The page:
The serum is composed by a large number of individual proteins, in which detecting changes in its fractions can provide important diagnostic information (ECKERSALL, 2008).
SCHREIBER et. al, 1989). Although, some APP assays for Humans have been automated also for veterinary medicine, species-specific tests are still limited. Interspecies APP variations and the limited availability of cross-reactive reagents have contributed, for now, to a low routine determination of APP in veterinary labs, especially for cats. Regardless, technology is evolving, and it is possible to foresee in the near future routine monitoring of the clinically relevant APP in cats.
Acute phase proteins in cats are useful biomarkers to monitor inflammation, together with other clinical and laboratory findings, being useful in diagnosing subclinical changes, monitoring the evolution and the effect of a disease in the organism, as well as evaluate treatment response.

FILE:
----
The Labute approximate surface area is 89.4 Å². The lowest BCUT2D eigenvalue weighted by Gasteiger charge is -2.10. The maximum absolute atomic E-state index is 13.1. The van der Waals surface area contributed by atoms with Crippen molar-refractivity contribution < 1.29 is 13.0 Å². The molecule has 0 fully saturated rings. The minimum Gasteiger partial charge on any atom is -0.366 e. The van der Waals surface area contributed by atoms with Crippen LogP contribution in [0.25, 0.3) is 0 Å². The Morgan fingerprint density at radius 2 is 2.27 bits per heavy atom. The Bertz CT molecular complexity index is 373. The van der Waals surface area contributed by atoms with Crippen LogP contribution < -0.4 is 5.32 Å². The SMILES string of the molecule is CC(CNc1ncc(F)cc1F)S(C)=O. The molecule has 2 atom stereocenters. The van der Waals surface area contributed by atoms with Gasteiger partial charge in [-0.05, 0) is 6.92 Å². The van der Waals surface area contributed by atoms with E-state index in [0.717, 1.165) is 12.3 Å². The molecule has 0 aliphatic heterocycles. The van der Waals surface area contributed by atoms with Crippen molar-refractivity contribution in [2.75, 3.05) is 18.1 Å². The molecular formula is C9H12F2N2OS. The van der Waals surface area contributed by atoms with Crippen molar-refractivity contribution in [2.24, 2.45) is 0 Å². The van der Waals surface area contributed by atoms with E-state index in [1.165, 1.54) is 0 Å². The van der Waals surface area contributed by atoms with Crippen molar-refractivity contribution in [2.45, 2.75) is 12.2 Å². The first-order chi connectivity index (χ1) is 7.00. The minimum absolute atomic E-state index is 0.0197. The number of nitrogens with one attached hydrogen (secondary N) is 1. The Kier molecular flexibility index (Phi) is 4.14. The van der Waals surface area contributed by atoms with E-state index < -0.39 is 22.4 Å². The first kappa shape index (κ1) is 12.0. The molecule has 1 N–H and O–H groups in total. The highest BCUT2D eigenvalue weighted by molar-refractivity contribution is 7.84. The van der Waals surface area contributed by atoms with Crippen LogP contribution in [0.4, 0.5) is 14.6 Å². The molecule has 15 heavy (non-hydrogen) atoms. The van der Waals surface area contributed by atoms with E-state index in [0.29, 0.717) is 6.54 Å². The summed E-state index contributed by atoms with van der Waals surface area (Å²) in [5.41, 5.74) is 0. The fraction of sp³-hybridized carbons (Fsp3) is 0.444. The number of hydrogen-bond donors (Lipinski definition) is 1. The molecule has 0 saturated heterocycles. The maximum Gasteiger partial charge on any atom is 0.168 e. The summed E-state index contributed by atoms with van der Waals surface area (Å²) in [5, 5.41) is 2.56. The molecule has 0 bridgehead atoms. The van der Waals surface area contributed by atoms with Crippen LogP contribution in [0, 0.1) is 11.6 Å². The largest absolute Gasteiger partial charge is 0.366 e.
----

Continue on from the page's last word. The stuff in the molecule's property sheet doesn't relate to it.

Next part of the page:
In the cat, SAA is the APP expressing the highest magnitude in response to inflammation, followed by AGP and haptoglobin, contrarily to CRP as observed in other species.
Although, there are commercially available kits for dosing feline APPs, assay standardization aiming technical simplicity, more species specificity with less associated costs will allow routine use in feline practice, as it done in human medicine.
Received 09.27.18 Approved 03.08.19 Returned by the author 04.03.19 CR-2018-0790.R1
The authors acknowledge the support from the Project UID/CVT/00276/2019 (CIISA) founded by FCT.
DECLARATION OF CONFLICT OF INTERESTS
The authors declare no conflict of interest. The founding sponsors had no role in the collection, analyses, or interpretation of data; in the writing of the manuscript, and in the decision to publish the results.